A question for an ISIS expert, would high ‘g’ loads cause an ISIS system to consider that outputs from its gyros or accelerometers were ‘out of spec’? A question for an ISIS expert, would high ‘g’ loads cause an ISIS system to consider that outputs from its gyros or accelerometers were ‘out of spec’?

A question for a TCAS expert, what would cause TCAS to generate an ACARS message, a GPS derived value (such as speed or rate of change of heading) out of spec? A question for a TCAS expert, what would cause TCAS to generate an ACARS message, a GPS derived value (such as speed or rate of change of heading) out of spec?

An earlier post referred to TCAS using Doppler to determine relative speed between aircraft; would ‘unbelievable’ changes in relative speed cause an internal fault to be flagged? An earlier post referred to TCAS using Doppler to determine relative speed between aircraft; would ‘unbelievable’ changes in relative speed cause an internal fault to be flagged?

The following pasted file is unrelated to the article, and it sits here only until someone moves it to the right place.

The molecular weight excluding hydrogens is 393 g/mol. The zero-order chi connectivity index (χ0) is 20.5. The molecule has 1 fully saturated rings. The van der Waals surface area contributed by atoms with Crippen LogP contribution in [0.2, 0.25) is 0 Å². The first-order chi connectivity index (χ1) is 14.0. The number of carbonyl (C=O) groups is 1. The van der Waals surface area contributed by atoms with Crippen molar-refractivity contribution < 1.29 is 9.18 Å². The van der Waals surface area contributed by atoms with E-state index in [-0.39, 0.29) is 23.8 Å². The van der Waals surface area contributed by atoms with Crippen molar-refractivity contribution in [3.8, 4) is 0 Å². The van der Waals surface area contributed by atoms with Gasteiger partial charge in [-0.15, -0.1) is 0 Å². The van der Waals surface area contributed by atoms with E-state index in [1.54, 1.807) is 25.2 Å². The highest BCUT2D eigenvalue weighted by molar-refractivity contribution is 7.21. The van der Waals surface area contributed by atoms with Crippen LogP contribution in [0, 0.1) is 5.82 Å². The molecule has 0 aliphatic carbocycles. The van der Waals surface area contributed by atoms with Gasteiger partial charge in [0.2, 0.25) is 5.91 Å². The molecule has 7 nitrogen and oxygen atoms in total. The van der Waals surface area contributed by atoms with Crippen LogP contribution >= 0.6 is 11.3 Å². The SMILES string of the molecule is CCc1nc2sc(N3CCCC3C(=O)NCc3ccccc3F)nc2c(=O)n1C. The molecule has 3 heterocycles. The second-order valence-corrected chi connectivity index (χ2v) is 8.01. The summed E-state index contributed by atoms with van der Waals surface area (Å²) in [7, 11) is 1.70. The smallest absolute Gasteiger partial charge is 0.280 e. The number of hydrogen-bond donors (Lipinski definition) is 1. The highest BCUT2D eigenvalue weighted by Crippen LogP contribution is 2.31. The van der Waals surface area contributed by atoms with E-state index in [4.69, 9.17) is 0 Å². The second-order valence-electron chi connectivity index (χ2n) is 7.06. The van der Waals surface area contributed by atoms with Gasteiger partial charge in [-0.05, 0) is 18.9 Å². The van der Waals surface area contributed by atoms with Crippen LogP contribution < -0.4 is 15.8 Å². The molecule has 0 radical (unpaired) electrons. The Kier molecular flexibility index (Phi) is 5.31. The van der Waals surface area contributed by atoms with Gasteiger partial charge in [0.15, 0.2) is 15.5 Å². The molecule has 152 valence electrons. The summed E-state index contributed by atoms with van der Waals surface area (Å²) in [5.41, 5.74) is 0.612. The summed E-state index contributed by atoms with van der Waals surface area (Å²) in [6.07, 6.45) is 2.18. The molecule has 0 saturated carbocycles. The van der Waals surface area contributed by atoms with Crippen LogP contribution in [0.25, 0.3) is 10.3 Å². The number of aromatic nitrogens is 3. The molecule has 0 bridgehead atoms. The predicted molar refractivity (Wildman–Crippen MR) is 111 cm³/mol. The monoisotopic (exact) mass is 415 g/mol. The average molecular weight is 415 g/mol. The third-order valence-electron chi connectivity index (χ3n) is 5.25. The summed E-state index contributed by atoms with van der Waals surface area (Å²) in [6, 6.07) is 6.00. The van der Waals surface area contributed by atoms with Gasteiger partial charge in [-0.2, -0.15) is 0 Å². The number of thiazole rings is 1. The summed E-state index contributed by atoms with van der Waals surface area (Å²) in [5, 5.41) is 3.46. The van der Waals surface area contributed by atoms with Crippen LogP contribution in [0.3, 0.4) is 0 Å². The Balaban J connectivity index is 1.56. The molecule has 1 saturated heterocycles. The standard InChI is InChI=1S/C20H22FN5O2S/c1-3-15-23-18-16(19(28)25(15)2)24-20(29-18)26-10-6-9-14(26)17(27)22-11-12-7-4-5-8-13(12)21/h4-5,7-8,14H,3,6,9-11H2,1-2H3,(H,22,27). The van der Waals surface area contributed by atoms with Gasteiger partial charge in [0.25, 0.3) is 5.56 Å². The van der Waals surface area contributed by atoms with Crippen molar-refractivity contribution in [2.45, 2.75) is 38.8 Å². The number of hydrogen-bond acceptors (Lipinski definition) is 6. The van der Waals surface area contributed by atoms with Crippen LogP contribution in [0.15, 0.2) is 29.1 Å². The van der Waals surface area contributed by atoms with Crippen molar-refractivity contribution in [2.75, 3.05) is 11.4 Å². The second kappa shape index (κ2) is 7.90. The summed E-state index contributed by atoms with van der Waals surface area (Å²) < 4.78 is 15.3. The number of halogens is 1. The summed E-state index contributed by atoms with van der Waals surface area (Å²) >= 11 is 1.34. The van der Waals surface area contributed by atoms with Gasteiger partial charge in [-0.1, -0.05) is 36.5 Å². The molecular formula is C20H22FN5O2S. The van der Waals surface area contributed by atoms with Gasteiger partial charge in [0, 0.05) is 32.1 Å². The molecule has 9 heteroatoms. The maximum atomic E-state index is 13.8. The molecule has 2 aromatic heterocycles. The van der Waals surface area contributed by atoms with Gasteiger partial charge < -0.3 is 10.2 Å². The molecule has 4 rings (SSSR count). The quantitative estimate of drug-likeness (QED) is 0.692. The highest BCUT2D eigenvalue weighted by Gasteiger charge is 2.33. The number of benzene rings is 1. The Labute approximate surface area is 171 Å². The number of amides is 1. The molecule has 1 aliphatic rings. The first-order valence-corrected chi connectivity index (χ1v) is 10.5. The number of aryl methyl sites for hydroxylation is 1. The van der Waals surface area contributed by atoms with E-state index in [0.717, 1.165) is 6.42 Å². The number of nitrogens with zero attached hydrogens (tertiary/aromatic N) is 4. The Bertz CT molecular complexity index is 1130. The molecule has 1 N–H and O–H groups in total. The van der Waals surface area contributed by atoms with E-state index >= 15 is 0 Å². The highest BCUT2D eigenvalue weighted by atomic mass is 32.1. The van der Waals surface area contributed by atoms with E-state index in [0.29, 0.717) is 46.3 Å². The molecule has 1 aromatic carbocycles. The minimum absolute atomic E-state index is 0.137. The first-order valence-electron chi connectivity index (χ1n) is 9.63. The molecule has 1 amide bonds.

2. Delay on ACARS messages: Once an Airbus avionic system detects a fault it should immediately mark its outputs as Invalid/Unavailable to its ‘users’ (including CFDS). Delay on ACARS messages: Once an Airbus avionic system detects a fault it should immediately mark its outputs as Invalid / Unavailable to its’ users’ (including CFDS). However, there may be a significant delay before the system can determine if this fault is a ‘hard’ internal failure. However, there may be a significant delay before the system can determine if this fault is a ‘hard’ internal failure. Its recovery process might include retrying an input a number of times, resets (of sub-elements of the system, or the complete system) or diagnostics (such as running loop-back tests on the ARINC 429 Input Port).